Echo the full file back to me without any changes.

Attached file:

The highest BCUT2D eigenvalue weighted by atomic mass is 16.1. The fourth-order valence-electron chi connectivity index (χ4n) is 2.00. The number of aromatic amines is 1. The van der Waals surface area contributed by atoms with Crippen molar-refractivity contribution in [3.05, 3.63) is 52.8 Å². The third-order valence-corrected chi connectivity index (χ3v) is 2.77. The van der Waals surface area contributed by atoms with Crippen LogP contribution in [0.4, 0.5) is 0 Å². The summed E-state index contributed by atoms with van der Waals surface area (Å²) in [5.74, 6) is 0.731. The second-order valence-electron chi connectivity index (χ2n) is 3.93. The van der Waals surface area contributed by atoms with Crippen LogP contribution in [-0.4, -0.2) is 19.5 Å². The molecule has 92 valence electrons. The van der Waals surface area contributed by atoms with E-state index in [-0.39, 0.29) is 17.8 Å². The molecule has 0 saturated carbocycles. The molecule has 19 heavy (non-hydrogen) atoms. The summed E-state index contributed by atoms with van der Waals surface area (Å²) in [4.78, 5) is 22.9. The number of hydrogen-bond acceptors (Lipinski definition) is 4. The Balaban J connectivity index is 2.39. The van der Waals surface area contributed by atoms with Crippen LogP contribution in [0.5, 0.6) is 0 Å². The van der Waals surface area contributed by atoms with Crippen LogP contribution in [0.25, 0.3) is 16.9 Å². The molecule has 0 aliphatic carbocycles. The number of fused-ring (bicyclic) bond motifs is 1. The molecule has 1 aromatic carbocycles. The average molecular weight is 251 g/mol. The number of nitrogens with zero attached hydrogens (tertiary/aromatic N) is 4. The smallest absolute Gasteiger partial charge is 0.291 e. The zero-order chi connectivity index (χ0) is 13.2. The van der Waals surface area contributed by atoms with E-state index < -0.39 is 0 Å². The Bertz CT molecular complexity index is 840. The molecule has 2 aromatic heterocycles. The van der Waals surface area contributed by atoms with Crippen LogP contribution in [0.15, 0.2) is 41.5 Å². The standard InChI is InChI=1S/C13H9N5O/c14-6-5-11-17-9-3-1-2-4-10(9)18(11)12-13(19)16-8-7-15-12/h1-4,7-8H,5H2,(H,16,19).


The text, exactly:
The highest BCUT2D eigenvalue weighted by atomic mass is 16.1. The fourth-order valence-electron chi connectivity index (χ4n) is 2.00. The number of aromatic amines is 1. The van der Waals surface area contributed by atoms with Crippen molar-refractivity contribution in [3.05, 3.63) is 52.8 Å². The third-order valence-corrected chi connectivity index (χ3v) is 2.77. The van der Waals surface area contributed by atoms with Crippen LogP contribution in [0.4, 0.5) is 0 Å². The summed E-state index contributed by atoms with van der Waals surface area (Å²) in [5.74, 6) is 0.731. The second-order valence-electron chi connectivity index (χ2n) is 3.93. The van der Waals surface area contributed by atoms with Crippen LogP contribution in [-0.4, -0.2) is 19.5 Å². The molecule has 92 valence electrons. The van der Waals surface area contributed by atoms with E-state index in [-0.39, 0.29) is 17.8 Å². The molecule has 0 saturated carbocycles. The molecule has 19 heavy (non-hydrogen) atoms. The summed E-state index contributed by atoms with van der Waals surface area (Å²) in [4.78, 5) is 22.9. The number of hydrogen-bond acceptors (Lipinski definition) is 4. The Balaban J connectivity index is 2.39. The van der Waals surface area contributed by atoms with Crippen LogP contribution in [0.5, 0.6) is 0 Å². The van der Waals surface area contributed by atoms with Crippen LogP contribution in [0.25, 0.3) is 16.9 Å². The molecule has 0 aliphatic carbocycles. The number of fused-ring (bicyclic) bond motifs is 1. The molecule has 1 aromatic carbocycles. The average molecular weight is 251 g/mol. The number of nitrogens with zero attached hydrogens (tertiary/aromatic N) is 4. The smallest absolute Gasteiger partial charge is 0.291 e. The zero-order chi connectivity index (χ0) is 13.2. The van der Waals surface area contributed by atoms with E-state index < -0.39 is 0 Å². The Bertz CT molecular complexity index is 840. The molecule has 2 aromatic heterocycles. The van der Waals surface area contributed by atoms with Crippen LogP contribution in [0.15, 0.2) is 41.5 Å². The standard InChI is InChI=1S/C13H9N5O/c14-6-5-11-17-9-3-1-2-4-10(9)18(11)12-13(19)16-8-7-15-12/h1-4,7-8H,5H2,(H,16,19).